“Participants highlighted the importance of understanding the Tri-Valley region as an interdependent arts community and fostering collaboration and partnerships that extend beyond a single city,” the report states.
Among the study’s suggestions: Organize a free, multi-location, regional and multi-cultural music festival that showcases the wide range of local musicians and venues; creation of an arts and wine festival; and creating more opportunities to enjoy the visual arts, such as a sculpture garden, art display panels and an outdoor gallery.
The biggest concern was how to fund the plan. The study included suggestions for community grant programs but did not include funding suggestions, which Bonanno noted.
“It’s going to take more resources than we have right now, I guess,” she said. “How much do we spend on public art? Where are the sources of income? And – do we need to implement more fully – what has been proposed here? If we want to do what we say we want to do, we are going to have to find additional sources of funding.
After members of the public and City Council members Bob Carling and Bonanno expressed concern about the future of the Bothwell Arts Center building, Mayor Bob Woerner suggested partnering with the Livermore Area Recreation and Parks District ( LARPD) for projects. LARPD owns the building, which he said is likely to be demolished.
“We have to partner here,” Woerner said. “We need to partner with LARPD and take it seriously.”
Meanwhile, in another presentation, Acting Airport Manager Sean Moran told the council that the city continues to develop a new waiting list policy for its hangars at Livermore Municipal Airport. The waiting list, which currently has 127 companies for the airport’s 27 largest hangars, has a turnover rate that can exceed 10 years. A new policy, which came under scrutiny last year when it was revealed that a company held more hangars than the law allowed, will be presented to the Airports Commission at the start of 2023. The policy will also include new rental rates, Moran said.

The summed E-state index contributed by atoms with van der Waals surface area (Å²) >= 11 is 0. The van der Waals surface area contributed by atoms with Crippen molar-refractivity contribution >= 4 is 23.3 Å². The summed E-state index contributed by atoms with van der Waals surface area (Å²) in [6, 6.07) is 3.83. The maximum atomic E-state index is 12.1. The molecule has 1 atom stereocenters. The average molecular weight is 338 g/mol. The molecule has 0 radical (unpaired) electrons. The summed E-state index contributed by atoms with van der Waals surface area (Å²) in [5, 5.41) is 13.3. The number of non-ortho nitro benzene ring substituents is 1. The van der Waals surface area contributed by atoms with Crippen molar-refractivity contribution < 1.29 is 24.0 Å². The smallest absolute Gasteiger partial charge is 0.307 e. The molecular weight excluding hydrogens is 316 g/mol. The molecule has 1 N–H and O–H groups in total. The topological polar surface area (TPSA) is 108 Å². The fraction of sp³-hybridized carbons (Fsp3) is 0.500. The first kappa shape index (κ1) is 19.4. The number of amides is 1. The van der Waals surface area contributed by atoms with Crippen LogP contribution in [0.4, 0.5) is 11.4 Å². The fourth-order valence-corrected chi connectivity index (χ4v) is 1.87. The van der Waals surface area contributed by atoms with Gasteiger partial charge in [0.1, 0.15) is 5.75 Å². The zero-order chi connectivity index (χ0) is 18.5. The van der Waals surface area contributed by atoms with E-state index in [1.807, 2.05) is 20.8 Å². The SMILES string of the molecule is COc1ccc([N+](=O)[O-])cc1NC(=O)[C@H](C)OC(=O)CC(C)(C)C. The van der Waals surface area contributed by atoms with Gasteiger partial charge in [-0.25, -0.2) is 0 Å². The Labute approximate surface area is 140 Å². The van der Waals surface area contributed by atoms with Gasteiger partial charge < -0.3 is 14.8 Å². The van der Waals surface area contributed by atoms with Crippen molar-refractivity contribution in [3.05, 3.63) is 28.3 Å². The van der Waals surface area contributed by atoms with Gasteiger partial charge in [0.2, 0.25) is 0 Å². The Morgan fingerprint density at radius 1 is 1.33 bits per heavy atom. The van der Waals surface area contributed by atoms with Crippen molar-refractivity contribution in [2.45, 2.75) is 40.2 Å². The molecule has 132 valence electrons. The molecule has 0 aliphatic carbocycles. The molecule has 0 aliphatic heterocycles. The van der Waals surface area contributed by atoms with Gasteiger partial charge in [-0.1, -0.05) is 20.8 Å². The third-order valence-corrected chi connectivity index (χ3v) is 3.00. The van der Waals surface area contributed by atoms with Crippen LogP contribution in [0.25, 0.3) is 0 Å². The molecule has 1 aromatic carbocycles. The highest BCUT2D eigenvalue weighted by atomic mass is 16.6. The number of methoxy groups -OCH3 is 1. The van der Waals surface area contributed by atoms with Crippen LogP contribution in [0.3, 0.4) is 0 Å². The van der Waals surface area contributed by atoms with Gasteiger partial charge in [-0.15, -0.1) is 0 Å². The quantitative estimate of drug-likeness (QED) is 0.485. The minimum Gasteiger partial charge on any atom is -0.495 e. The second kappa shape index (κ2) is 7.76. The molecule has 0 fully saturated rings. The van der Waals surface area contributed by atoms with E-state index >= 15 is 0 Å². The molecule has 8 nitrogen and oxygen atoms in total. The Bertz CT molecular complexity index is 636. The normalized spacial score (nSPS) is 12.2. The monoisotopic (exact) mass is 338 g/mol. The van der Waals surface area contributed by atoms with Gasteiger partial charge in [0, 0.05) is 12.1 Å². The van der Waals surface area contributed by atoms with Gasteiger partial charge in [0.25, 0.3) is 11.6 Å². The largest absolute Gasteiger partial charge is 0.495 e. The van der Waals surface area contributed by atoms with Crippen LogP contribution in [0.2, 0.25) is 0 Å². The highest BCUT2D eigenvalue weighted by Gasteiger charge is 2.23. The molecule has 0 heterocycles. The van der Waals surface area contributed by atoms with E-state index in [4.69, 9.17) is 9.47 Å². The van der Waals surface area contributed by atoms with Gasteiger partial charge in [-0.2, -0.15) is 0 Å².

The city is also working on policies for new developments at the airport. A project moratorium is currently in place.
In other news, a drought discussion revealed that Livermore Municipal Water customers reduced their water use by 12.4% from October 2021 to September 2022; Use by California Water Services (CWS) customers was down 15% over the summer, indicating that residents are taking water conservation efforts seriously.
“It’s a trend we love to see,” said CWS’ Anthony Meyer.
Woerner asked the city attorney and police chief to consider whether the city should enact a law making it a crime for moviegoers to watch illegal “shows.” During sideshows, motorists take control of intersections or streets and perform driving maneuvers called “doughnuts”, which create circular skid marks on the roadway. Large crowds often gather.
Maneuvers are illegal. Woerner noted that San Jose made it a crime for passers-by to watch.
Woerner cited the need following a sideshow about a month ago at First and L streets.
“I believe we have a growing problem with side shows,” Woerner said. “I think it’s time for us to strengthen our parallel orders.”